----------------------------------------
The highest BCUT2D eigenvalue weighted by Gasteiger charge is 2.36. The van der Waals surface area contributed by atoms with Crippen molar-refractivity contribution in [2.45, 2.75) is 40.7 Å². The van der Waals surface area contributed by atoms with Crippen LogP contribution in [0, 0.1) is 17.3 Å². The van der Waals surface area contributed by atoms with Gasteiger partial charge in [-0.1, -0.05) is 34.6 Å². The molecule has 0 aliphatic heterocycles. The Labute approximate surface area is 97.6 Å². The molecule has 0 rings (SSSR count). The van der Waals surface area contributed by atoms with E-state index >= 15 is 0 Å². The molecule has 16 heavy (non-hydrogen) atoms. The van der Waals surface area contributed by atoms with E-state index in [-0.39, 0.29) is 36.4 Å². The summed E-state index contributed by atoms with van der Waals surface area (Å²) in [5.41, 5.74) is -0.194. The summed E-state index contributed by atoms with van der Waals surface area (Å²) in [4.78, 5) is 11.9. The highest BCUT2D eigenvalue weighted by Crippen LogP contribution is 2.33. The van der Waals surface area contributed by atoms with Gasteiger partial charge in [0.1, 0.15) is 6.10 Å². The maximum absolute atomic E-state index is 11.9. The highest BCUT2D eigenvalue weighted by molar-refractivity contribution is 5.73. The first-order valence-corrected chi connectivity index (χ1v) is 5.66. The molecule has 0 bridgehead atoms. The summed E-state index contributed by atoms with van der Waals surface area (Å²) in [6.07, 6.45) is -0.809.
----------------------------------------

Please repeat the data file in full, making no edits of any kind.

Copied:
The highest BCUT2D eigenvalue weighted by Gasteiger charge is 2.36. The van der Waals surface area contributed by atoms with Crippen molar-refractivity contribution in [2.45, 2.75) is 40.7 Å². The van der Waals surface area contributed by atoms with Crippen LogP contribution in [0, 0.1) is 17.3 Å². The van der Waals surface area contributed by atoms with Gasteiger partial charge in [-0.1, -0.05) is 34.6 Å². The molecule has 0 aliphatic heterocycles. The Labute approximate surface area is 97.6 Å². The molecule has 0 rings (SSSR count). The van der Waals surface area contributed by atoms with E-state index >= 15 is 0 Å². The molecule has 16 heavy (non-hydrogen) atoms. The van der Waals surface area contributed by atoms with E-state index in [-0.39, 0.29) is 36.4 Å². The summed E-state index contributed by atoms with van der Waals surface area (Å²) in [5.41, 5.74) is -0.194. The summed E-state index contributed by atoms with van der Waals surface area (Å²) in [4.78, 5) is 11.9. The highest BCUT2D eigenvalue weighted by Crippen LogP contribution is 2.33. The van der Waals surface area contributed by atoms with Gasteiger partial charge in [0.1, 0.15) is 6.10 Å². The maximum absolute atomic E-state index is 11.9. The highest BCUT2D eigenvalue weighted by molar-refractivity contribution is 5.73. The first-order valence-corrected chi connectivity index (χ1v) is 5.66. The molecule has 0 bridgehead atoms. The summed E-state index contributed by atoms with van der Waals surface area (Å²) in [6.07, 6.45) is -0.809.